The 'Right to be Forgotten' - Ode to Solitude
Alexander Pope is making a 21st Century comeback.
I'd love to be in Google's conference room as the team there decides just how to adhere to a European court's decision that European citizens have a right to be forgotten (on Google).
Or what about email? A UK court just took a British retailer to task—John Lewis—for having a pre-checked form box for new customers that permits an email communication to the paying customer, along with an easy-to-use opt-out. The court found that a customer having to uncheck a box is just too taxing, and more than that, a privacy violation.
Here's an interesting Ken Magill point of view.
I confess that I, too, am a bit of a reactionary to all of this. If commerce is so evil, if advertising is such a privacy violation, maybe we should just pack it up and go back to serving consumers and making money—and paying taxes, and generating jobs—here at home.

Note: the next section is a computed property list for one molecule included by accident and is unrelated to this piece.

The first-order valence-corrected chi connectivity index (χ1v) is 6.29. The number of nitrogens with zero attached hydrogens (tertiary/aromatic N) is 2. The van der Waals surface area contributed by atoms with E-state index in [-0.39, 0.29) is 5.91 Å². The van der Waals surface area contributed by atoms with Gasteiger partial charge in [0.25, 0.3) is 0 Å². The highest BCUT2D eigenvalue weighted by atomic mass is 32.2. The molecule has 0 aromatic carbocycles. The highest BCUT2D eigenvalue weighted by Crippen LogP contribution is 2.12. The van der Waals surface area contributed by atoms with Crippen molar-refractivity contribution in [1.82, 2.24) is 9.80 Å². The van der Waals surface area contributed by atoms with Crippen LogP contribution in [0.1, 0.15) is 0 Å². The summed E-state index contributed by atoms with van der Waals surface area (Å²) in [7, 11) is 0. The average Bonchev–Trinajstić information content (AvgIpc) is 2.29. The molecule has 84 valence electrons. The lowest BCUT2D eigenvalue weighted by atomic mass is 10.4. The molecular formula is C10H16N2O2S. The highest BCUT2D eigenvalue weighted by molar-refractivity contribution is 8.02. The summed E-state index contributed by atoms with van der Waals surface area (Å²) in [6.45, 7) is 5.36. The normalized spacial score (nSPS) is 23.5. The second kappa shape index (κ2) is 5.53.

Can you imagine what types of costs Google will incur in its attempt to comply—never mind the impact on Google's utility in Europe? Certainly John Lewis is taking the matter seriously, as it should. As reported in The Register (UK):
A John Lewis spokeswoman said: "Mr Mansfield voluntarily gave us his email address, set up an account online and chose not to opt out of marketing communications when that option was available to him. This case was a very specific set of circumstances and in this instance whilst we do not agree with the decision, we will abide by it. We apologise to Mr Mansfield that he was inconvenienced by our emails."
Let's be sure none of this zaniness creeps into our policy and case law here (ethics and best practices are another story), for the sake of our economy.